A team of John Hopkins University undergraduates say they have found a way to quickly and easily embed a person’s stem cells into surgical thread, a procedure they believe may help improve healing and prevent re-injury.
The 10 biomedical engineering students developed the procedure as part of a contest sponsored by a medical technology company trying to patent the concept as a way to help patients recover from major orthopedic injuries, such as ruptured ligaments and tendons.
“Using sutures that carry stems cells to the injury site would not change the way surgeons repair the injury,” student team leader Matt Rubashkin,
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In the decades-long war on cancer, as of late, researchers had been making little progress in comparison to colleagues treating other conditions, such as cardiac or infectious diseases. “Cancer research has really plateaued out,” William Matsui, an associate professor of oncology at Johns Hopkins University‘s School of Medicine, said at the 2009 World Stem Cell Summit here on Tuesday. But pushing cancer stem cell research “gives us a novel way to study cancer,” said Matsui, who also runs a lab at the university’s Sidney Kimmel Comprehensive Cancer Center.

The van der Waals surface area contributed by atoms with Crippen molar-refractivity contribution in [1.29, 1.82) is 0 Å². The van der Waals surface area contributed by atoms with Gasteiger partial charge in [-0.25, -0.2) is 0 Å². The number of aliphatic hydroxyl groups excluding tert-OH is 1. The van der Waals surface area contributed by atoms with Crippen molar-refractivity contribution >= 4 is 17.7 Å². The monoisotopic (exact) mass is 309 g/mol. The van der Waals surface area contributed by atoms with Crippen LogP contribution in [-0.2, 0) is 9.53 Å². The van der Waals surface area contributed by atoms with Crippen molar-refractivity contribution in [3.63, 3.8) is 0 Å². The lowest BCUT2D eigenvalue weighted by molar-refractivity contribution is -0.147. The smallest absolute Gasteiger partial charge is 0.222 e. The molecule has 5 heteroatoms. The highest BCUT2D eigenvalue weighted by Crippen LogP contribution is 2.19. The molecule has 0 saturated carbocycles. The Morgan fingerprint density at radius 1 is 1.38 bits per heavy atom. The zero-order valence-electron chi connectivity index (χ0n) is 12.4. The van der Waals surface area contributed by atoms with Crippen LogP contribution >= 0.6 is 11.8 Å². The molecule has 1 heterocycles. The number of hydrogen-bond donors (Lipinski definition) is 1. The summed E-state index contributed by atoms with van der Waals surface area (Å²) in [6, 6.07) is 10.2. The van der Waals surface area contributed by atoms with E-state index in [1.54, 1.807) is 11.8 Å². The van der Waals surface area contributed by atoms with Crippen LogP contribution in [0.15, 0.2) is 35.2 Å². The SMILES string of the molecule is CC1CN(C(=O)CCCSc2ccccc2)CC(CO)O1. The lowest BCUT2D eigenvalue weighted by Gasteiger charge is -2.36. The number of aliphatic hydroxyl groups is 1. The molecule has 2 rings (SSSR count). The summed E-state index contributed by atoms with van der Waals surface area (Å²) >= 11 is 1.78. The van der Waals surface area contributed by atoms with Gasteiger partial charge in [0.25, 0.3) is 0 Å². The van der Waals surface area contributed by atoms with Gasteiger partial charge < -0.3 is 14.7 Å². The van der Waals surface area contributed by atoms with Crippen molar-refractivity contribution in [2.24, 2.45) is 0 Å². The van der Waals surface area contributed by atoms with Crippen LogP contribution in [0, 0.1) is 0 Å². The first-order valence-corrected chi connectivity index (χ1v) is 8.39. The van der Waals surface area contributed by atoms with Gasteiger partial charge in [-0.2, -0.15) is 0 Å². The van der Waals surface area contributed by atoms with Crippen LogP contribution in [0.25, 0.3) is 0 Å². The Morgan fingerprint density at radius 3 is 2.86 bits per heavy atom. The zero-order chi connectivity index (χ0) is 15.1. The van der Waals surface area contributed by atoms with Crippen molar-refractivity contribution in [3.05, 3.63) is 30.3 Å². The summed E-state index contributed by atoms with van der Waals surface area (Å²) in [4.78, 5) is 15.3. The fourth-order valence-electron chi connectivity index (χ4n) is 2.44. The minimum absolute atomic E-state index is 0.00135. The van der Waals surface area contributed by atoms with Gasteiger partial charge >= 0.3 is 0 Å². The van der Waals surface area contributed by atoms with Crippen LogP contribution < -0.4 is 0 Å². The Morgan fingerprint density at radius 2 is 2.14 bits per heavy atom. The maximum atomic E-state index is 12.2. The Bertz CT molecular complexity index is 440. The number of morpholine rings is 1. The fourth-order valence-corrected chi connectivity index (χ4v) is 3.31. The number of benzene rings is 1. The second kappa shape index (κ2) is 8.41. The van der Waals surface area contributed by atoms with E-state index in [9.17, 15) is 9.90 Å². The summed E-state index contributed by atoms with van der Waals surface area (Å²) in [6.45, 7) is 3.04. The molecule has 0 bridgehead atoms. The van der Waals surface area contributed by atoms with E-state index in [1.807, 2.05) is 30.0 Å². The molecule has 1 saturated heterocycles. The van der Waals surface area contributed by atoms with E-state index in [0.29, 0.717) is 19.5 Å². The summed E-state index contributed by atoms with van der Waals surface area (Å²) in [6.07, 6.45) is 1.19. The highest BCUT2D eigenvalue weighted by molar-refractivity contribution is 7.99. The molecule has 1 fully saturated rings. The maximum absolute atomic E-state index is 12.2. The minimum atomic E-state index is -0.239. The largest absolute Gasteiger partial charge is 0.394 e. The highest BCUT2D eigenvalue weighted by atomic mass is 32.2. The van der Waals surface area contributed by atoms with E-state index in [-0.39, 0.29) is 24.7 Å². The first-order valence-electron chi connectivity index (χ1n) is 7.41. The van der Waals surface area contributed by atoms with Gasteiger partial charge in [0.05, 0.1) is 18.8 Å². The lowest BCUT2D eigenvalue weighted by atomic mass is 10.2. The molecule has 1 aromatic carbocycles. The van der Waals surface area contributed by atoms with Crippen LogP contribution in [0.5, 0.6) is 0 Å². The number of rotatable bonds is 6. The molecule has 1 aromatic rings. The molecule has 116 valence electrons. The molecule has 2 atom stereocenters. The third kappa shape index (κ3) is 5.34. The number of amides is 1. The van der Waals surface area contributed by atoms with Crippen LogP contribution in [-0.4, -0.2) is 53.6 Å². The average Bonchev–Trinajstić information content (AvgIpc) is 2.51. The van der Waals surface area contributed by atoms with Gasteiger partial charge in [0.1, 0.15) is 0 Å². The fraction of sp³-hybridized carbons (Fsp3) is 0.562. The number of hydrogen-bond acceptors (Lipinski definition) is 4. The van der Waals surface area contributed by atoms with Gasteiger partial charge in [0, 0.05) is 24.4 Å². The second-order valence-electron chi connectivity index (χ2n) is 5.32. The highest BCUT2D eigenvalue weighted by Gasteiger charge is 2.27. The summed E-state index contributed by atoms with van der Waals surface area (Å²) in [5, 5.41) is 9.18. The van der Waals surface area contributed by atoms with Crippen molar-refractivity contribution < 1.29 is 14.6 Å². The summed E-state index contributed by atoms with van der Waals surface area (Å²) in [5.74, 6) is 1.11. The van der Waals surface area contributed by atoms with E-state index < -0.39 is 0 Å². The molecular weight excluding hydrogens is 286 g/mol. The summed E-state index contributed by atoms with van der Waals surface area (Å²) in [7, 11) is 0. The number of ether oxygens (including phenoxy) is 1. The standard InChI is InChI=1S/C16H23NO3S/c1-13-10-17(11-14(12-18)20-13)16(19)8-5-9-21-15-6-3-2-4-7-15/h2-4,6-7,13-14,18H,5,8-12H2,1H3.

Cancer and stem cells have had a fraught relationship—not in